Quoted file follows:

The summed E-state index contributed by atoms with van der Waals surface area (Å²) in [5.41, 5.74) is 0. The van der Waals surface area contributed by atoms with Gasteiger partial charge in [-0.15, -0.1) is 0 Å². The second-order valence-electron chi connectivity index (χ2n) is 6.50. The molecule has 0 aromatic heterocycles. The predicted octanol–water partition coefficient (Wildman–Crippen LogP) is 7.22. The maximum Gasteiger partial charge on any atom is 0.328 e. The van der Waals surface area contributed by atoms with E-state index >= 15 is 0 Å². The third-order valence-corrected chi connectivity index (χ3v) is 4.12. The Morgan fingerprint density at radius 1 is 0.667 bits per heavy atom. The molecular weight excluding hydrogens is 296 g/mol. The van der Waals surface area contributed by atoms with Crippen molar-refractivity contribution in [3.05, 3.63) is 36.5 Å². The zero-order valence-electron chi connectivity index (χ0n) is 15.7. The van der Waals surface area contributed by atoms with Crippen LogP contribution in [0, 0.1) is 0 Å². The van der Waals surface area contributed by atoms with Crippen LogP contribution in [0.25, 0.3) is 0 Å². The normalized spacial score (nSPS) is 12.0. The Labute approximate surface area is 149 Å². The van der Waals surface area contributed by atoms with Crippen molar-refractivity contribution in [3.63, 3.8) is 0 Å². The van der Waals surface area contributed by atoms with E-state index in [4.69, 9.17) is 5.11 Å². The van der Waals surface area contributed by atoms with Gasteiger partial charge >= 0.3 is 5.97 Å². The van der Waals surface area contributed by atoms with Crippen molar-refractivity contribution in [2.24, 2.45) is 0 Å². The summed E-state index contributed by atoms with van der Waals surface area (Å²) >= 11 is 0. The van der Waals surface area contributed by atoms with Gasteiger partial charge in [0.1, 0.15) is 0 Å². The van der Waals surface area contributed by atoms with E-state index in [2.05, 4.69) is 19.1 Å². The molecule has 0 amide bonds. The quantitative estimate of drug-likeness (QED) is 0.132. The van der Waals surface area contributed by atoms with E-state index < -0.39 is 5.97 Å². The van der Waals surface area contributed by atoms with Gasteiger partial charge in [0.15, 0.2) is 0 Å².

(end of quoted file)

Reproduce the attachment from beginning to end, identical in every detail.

The summed E-state index contributed by atoms with van der Waals surface area (Å²) in [5.41, 5.74) is 0. The van der Waals surface area contributed by atoms with Gasteiger partial charge in [-0.15, -0.1) is 0 Å². The second-order valence-electron chi connectivity index (χ2n) is 6.50. The molecule has 0 aromatic heterocycles. The predicted octanol–water partition coefficient (Wildman–Crippen LogP) is 7.22. The maximum Gasteiger partial charge on any atom is 0.328 e. The van der Waals surface area contributed by atoms with E-state index >= 15 is 0 Å². The third-order valence-corrected chi connectivity index (χ3v) is 4.12. The Morgan fingerprint density at radius 1 is 0.667 bits per heavy atom. The molecular weight excluding hydrogens is 296 g/mol. The van der Waals surface area contributed by atoms with Crippen molar-refractivity contribution in [3.05, 3.63) is 36.5 Å². The zero-order valence-electron chi connectivity index (χ0n) is 15.7. The van der Waals surface area contributed by atoms with Crippen LogP contribution in [0, 0.1) is 0 Å². The van der Waals surface area contributed by atoms with Crippen LogP contribution in [0.25, 0.3) is 0 Å². The normalized spacial score (nSPS) is 12.0. The Labute approximate surface area is 149 Å². The van der Waals surface area contributed by atoms with Crippen molar-refractivity contribution in [3.63, 3.8) is 0 Å². The van der Waals surface area contributed by atoms with E-state index in [4.69, 9.17) is 5.11 Å². The van der Waals surface area contributed by atoms with Gasteiger partial charge >= 0.3 is 5.97 Å². The van der Waals surface area contributed by atoms with Crippen molar-refractivity contribution in [2.24, 2.45) is 0 Å². The summed E-state index contributed by atoms with van der Waals surface area (Å²) >= 11 is 0. The van der Waals surface area contributed by atoms with Gasteiger partial charge in [0.1, 0.15) is 0 Å². The van der Waals surface area contributed by atoms with E-state index in [2.05, 4.69) is 19.1 Å². The molecule has 0 amide bonds. The quantitative estimate of drug-likeness (QED) is 0.132. The van der Waals surface area contributed by atoms with E-state index < -0.39 is 5.97 Å². The van der Waals surface area contributed by atoms with Gasteiger partial charge in [0.15, 0.2) is 0 Å².